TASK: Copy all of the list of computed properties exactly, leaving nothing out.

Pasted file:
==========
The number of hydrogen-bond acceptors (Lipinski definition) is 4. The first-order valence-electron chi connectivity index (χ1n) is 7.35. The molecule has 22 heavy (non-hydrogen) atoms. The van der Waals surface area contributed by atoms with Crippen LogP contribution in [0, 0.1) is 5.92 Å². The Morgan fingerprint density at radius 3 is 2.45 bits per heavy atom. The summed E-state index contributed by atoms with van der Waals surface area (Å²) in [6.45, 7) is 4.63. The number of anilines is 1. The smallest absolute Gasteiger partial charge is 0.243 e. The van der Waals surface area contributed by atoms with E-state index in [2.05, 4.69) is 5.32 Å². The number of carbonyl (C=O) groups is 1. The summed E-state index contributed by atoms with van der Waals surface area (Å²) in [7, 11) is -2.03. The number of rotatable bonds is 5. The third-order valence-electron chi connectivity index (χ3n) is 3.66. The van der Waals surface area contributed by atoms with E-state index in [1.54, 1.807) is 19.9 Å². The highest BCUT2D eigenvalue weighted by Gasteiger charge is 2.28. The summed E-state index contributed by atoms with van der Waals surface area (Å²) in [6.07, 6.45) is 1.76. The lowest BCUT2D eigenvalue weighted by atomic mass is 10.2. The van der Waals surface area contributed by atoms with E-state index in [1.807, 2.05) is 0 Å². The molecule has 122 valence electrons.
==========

The number of hydrogen-bond acceptors (Lipinski definition) is 4. The first-order valence-electron chi connectivity index (χ1n) is 7.35. The molecule has 22 heavy (non-hydrogen) atoms. The van der Waals surface area contributed by atoms with Crippen LogP contribution in [0, 0.1) is 5.92 Å². The Morgan fingerprint density at radius 3 is 2.45 bits per heavy atom. The summed E-state index contributed by atoms with van der Waals surface area (Å²) in [6.45, 7) is 4.63. The number of anilines is 1. The smallest absolute Gasteiger partial charge is 0.243 e. The van der Waals surface area contributed by atoms with E-state index in [2.05, 4.69) is 5.32 Å². The number of carbonyl (C=O) groups is 1. The summed E-state index contributed by atoms with van der Waals surface area (Å²) in [7, 11) is -2.03. The number of rotatable bonds is 5. The third-order valence-electron chi connectivity index (χ3n) is 3.66. The van der Waals surface area contributed by atoms with E-state index in [1.54, 1.807) is 19.9 Å². The highest BCUT2D eigenvalue weighted by Gasteiger charge is 2.28. The summed E-state index contributed by atoms with van der Waals surface area (Å²) in [6.07, 6.45) is 1.76. The lowest BCUT2D eigenvalue weighted by atomic mass is 10.2. The van der Waals surface area contributed by atoms with E-state index in [1.807, 2.05) is 0 Å². The molecule has 122 valence electrons.